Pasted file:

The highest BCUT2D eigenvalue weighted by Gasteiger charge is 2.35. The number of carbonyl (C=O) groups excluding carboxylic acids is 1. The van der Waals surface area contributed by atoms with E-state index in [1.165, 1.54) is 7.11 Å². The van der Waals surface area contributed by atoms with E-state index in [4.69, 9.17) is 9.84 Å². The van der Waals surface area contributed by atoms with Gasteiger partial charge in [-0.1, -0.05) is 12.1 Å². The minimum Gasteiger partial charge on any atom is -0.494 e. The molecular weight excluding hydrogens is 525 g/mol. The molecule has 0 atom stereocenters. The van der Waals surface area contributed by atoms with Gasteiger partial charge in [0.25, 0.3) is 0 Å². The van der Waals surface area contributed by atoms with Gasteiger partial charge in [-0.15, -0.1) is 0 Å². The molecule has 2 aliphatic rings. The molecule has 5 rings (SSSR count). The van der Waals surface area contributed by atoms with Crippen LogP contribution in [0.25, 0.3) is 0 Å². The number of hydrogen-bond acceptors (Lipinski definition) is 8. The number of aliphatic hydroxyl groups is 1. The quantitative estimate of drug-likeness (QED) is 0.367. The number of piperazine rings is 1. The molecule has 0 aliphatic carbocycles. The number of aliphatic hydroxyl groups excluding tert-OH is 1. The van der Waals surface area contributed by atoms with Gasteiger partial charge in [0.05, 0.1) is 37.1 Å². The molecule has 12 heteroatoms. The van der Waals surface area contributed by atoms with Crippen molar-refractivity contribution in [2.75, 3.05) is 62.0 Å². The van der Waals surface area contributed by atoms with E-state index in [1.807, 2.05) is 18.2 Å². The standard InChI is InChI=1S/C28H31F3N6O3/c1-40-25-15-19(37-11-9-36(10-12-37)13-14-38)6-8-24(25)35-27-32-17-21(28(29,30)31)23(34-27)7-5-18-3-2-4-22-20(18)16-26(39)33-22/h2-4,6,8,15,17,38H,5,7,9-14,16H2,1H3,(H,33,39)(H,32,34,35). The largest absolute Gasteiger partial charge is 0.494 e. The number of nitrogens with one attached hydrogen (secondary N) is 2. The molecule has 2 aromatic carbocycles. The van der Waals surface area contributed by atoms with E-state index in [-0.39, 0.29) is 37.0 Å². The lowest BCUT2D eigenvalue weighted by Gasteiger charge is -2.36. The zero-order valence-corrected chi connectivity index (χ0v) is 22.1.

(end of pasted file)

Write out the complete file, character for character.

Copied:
The highest BCUT2D eigenvalue weighted by Gasteiger charge is 2.35. The number of carbonyl (C=O) groups excluding carboxylic acids is 1. The van der Waals surface area contributed by atoms with E-state index in [1.165, 1.54) is 7.11 Å². The van der Waals surface area contributed by atoms with E-state index in [4.69, 9.17) is 9.84 Å². The van der Waals surface area contributed by atoms with Gasteiger partial charge in [-0.1, -0.05) is 12.1 Å². The minimum Gasteiger partial charge on any atom is -0.494 e. The molecular weight excluding hydrogens is 525 g/mol. The molecule has 0 atom stereocenters. The van der Waals surface area contributed by atoms with Gasteiger partial charge in [0.25, 0.3) is 0 Å². The van der Waals surface area contributed by atoms with Gasteiger partial charge in [-0.15, -0.1) is 0 Å². The molecule has 2 aliphatic rings. The molecule has 5 rings (SSSR count). The van der Waals surface area contributed by atoms with Crippen LogP contribution in [0.25, 0.3) is 0 Å². The number of hydrogen-bond acceptors (Lipinski definition) is 8. The number of aliphatic hydroxyl groups is 1. The quantitative estimate of drug-likeness (QED) is 0.367. The number of piperazine rings is 1. The molecule has 0 aliphatic carbocycles. The number of aliphatic hydroxyl groups excluding tert-OH is 1. The van der Waals surface area contributed by atoms with Gasteiger partial charge in [0.05, 0.1) is 37.1 Å². The molecule has 12 heteroatoms. The van der Waals surface area contributed by atoms with Crippen molar-refractivity contribution in [2.75, 3.05) is 62.0 Å². The van der Waals surface area contributed by atoms with E-state index in [1.807, 2.05) is 18.2 Å². The standard InChI is InChI=1S/C28H31F3N6O3/c1-40-25-15-19(37-11-9-36(10-12-37)13-14-38)6-8-24(25)35-27-32-17-21(28(29,30)31)23(34-27)7-5-18-3-2-4-22-20(18)16-26(39)33-22/h2-4,6,8,15,17,38H,5,7,9-14,16H2,1H3,(H,33,39)(H,32,34,35). The largest absolute Gasteiger partial charge is 0.494 e. The number of nitrogens with one attached hydrogen (secondary N) is 2. The molecule has 2 aromatic carbocycles. The van der Waals surface area contributed by atoms with E-state index in [-0.39, 0.29) is 37.0 Å². The lowest BCUT2D eigenvalue weighted by Gasteiger charge is -2.36. The zero-order valence-corrected chi connectivity index (χ0v) is 22.1.